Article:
Advertising in videogames, dominated in the past by static ads such as billboards and signposts, is beginning to look more like TV commercials.

For the past few weeks, Massive Inc., a New York company that distributes ads in videogames, has been testing an ad with full motion and sound in a science-fiction game called Anarchy Online. Today, Massive will roll out the full-motion ad capability to advertisers generally.

Massive’s move comes less than a year after it created a stir in the videogame-advertising industry by offering advertisers the chance to insert still ads into videogames played on Internet-connected computers. Massive uses the Internet to insert ads into spaces in the games. The ads can also be changed and withdrawn whenever the advertisers want. The technique was a big step forward for videogame advertising, which previously was restricted to ads inserted into games while the games were made. Because games can take up to a couple of years to be designed, this required advertisers to put their ads into games well before the games’ release.

The game-insertion technology opened the door for a broader array of marketers to promote their products on videogames. These ads are particularly suitable for Hollywood studios wanting to promote movies a week before their release date or retailers promoting holiday sales, Massive Chief Executive Mitchell Davis says. He says Massive has sold space to 35 advertisers, including Viacom Inc.’s Paramount Pictures.

Finding better ways to advertise in videogames is extremely important for many marketers, particularly those selling products aimed at young men, who often spend more time playing videogames than watching television. To be sure, the money spent on ads in videogames is currently only a drop in the bucket compared with television — $10 million compared with $10 billion on TV advertising aimed at young men, according to estimates from Harris Nesbitt Equity Research. But advertising in videogames is growing fast and expected to reach $92 million by 2008, according to Yankee Group, a global technology-research firm.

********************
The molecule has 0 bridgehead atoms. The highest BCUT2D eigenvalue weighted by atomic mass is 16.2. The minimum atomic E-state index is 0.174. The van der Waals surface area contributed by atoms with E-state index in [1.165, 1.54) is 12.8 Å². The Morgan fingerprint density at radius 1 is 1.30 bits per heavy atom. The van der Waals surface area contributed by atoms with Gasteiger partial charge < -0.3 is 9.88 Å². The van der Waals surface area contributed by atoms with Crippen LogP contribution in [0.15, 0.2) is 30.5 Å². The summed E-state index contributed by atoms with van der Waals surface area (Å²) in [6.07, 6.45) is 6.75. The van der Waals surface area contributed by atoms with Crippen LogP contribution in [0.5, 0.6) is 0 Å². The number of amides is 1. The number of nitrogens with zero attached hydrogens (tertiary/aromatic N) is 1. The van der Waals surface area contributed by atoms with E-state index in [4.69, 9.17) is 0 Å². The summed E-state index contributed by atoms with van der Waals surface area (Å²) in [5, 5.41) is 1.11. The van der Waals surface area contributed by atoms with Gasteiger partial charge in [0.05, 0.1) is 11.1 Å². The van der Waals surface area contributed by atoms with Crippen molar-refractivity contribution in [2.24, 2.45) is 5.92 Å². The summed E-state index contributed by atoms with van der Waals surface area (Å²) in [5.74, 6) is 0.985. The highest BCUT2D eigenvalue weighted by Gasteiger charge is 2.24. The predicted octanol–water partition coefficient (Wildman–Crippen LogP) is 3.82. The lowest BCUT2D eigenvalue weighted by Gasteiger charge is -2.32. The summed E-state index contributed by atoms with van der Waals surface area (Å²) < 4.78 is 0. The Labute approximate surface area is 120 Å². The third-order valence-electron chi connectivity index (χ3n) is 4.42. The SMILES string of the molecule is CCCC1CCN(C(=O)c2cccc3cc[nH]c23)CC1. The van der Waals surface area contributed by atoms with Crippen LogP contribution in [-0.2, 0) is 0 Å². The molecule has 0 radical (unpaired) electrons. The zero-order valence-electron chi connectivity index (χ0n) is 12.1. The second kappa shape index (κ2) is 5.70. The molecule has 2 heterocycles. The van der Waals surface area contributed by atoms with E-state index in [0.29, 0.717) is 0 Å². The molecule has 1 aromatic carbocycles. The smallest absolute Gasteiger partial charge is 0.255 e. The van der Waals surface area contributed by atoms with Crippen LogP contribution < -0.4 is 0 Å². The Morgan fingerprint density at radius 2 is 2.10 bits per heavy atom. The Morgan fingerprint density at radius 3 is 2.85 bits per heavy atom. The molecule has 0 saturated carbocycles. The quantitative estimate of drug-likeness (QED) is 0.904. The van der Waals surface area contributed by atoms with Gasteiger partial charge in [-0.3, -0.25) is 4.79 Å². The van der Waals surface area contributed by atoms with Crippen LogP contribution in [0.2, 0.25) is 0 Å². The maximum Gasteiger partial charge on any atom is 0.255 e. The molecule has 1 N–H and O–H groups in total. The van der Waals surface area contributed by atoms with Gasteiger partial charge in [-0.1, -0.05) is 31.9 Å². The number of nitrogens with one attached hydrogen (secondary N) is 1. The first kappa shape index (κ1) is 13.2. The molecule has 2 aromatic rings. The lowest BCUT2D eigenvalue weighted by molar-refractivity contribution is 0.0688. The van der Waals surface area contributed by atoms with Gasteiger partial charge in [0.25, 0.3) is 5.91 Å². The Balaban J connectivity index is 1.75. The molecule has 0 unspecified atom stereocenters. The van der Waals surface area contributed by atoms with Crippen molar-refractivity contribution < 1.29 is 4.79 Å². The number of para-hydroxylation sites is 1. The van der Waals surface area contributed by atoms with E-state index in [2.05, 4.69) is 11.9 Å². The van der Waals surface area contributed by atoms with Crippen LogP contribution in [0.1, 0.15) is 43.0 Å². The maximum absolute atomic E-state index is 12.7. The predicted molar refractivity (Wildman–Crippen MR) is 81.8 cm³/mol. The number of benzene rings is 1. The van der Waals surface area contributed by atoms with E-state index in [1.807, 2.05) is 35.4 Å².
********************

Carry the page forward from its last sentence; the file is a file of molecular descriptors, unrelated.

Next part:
“We know the 17 to 34 audience, the male audience, is elusive and quite difficult to reach through traditional broadcast. … It is incumbent upon us to find ways to reach them,” says Gerry Rich, president of world-wide marketing for Paramount Pictures.

The introduction of full-motion ads on games gives advertisers more options. Massive’s Mr. Davis says Hollywood movie studios have shown particular interest in running 15-second movie trailers in online games. Mr. Rich says Paramount may be interested in such ads, but emphasized that the content of any such ads shouldn’t turn off gamers.

To be sure, Massive’s ad-insertion technique has some limits. Massive is so far inserting ads only into computer games connected to the Internet, rather than games played on any of the more popular consoles like Sony Corp.’s PlayStation, Nintendo Co.’s GameCube and Microsoft Corp.’s Xbox. A little more than a quarter of young men surveyed by Activision Inc. and Nielsen Media Research played videogames online.

Massive says its technology works for both online games and consoles, but it hasn’t yet negotiated a deal allowing for ad-insertion in console games. Mr. Davis says he hopes to strike a console game deal soon. Edward Williams, managing director at Harris Nesbitt Equity Research in New York, says the videogame ads won’t take off until console games are included.

One problem with the full-motion ads is that gamers can easily avoid watching them. The full-motion ads start playing when a player moves near the ad spot on the screen — and stop playing when the player moves away. As a result, gamers may see only a few seconds of the 15-second ads. Massive says it won’t charge advertisers unless the full ad has been viewed.

By Christopher Lawton

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